We all know as teachers, that strong mentor texts can help students see and feel a reading skill more clearly. Through the mentor text, students experience concrete examples of the skill in action or are provided the best possible text to then use the skill themselves. Some mentor texts are better than others, so finding those just-right books is important! When teaching summarizing, what are your go-to mentor texts? I’ve gathered my favorite summarizing mentor texts to share with you below! And make sure to also check out my best tips for teaching summarizing while you’re here!
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Summarizing Mentor Text #1: Carnivores
What an absolutely adorable book and I just know your students will love it! Carnivores is the fictional story about three animals, a wolf, a lion, and a shark who are not happy with the way things are going being carnivores. They do what they can to change their status but are unsuccessful. In the end, they embrace their carnivore nature and are happy with who they are.
This is a fun book for teaching summarizing because it gives the students a fun plot to work with. There are obvious story elements as well as information that is and is not important throughout the story. This allows the students to practice identifying what should and should not be included in the summary. This is a must-have for every classroom library!
Mentor Text #2: A Chair for My Mother
I absolutely love the theme in the book, A Chair for my Mother. It’s a touching story about a young family who, after losing everything to a house fire, collected coins to help get mother a new chair to relax in after a hard day’s work. There is lots for students to connect to in this story and a wonderful theme of family and hard work.
This book is perfect for teaching summarizing because it’s a quick moment in time and there’s not a lot of fluff. Students can easily see how the story translates into a summary, which pieces belong and which do not, and practice how to summarize a short fictional story. I also love it because the story structure is a bit different than typical fictional stories. The fire that takes place occurs in the middle of the book even though it happens first in the story. This allows students a typical summarizing hurdle that they may encounter in other texts as well.
Summarizing Mentor Text #3: The Junkyard Wonders
Teachers – this is a must-read for all teachers and students! It doesn’t matter if you’re teaching summarizing or not, this heartfelt story will touch you all. It will be on you remember for years to come! The Junkyard Wonders is about a young girl who, while at a new school, finds out that her class is called the ‘Junkyard Class’. The students in the class are special and with the help of their amazing teacher, they realize their greatness and call themselves the “Junkyard Wonders”. You will thank me!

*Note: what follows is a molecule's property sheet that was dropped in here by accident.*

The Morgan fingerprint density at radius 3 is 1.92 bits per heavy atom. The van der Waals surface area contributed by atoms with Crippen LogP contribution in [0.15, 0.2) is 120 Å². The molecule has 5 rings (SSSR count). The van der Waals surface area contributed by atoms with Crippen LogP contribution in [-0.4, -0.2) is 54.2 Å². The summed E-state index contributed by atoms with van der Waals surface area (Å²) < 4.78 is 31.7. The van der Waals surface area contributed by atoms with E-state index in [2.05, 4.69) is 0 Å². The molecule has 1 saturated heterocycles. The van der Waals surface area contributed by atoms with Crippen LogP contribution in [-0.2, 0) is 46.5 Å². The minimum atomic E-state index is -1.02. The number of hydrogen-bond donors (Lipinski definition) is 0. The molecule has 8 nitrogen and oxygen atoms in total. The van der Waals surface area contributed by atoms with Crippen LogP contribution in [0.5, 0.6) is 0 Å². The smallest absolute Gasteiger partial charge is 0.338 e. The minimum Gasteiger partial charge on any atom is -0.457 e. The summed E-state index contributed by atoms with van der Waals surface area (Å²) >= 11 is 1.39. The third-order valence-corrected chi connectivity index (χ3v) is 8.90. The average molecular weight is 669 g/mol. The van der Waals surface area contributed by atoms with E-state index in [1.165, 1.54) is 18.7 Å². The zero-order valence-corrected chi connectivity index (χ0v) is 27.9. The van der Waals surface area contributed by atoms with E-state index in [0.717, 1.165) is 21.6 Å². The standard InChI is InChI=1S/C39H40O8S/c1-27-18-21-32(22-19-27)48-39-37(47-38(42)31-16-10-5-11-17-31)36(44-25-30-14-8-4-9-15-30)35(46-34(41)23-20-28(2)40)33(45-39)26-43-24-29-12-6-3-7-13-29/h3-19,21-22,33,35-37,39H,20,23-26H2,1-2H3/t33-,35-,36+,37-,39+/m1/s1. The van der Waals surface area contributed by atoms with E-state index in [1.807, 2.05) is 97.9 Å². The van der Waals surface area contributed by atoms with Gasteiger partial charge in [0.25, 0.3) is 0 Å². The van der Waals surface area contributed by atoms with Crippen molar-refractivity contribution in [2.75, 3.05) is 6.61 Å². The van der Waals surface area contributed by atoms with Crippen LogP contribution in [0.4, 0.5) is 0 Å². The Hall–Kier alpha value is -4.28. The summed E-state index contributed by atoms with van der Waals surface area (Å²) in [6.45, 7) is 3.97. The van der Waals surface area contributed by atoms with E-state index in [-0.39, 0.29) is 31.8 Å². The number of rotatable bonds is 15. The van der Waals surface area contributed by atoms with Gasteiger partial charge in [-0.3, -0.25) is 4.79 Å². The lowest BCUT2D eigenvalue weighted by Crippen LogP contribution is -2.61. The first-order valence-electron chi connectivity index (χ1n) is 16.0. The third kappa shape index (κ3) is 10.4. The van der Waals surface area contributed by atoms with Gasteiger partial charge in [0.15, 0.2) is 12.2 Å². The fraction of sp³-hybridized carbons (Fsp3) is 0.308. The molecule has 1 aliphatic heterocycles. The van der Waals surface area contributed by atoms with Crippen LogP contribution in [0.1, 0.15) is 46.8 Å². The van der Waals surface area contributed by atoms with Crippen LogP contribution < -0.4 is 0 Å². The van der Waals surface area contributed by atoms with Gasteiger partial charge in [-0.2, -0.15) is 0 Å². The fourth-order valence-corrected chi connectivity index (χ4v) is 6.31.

This is a great book for teaching summarizing because it’s a story that includes so much detail. Students need to practice really identifying what needs to be included to write a summary. This book is great to practice teaching too little, too much, and just right summary writing. This is one of the activities I include in my Summarizing Unit!
My summarizing unit is FULL of lesson plans with hands-on approaches to teaching summarizing! Definitely make sure to check it out!
Mentor Text #4: The Librarian of Basra
A great story that includes a diverse character and setting, The Librarian of Basra is a powerful true story about the librarian of the city of Basra in Iraq during the war. The librarian was worried that the books would be destroyed during the war. She did everything she could do to hide the books so the soldiers couldn’t find them and destroy them.
This story is a different genre than most fictional stories and makes great practice for teaching summarizing! The simple plot lays out perfect practice for students trying to determine what goes into the summary and what does not. Definitely a must-have for every classroom!
Summarizing Mentor Text #5: The Other Side
The Other Side is a great story about a young black girl and a young white girl who, despite being separated by a fence and segregation, become friends. The fence becomes a symbol of segregation where the girls are physically and emotionally divided. Many stories about segregation are typically told from the eyes of the adults but this story is told from the eyes of the children.
It’s a fantastic story for teaching summarizing because the students are able to distinguish between important versus unimportant events. With the theme and focus being very prevalent in this story, it’s great practice for students to identify events in the summary to support the theme.
Did you find any new summarizing mentor texts to add to your classroom? Make sure to hop back up and take a look at the summarizing unit if you’re looking for some new and unique activities to try as well! If you want to save this blog post for later, please pin the image below!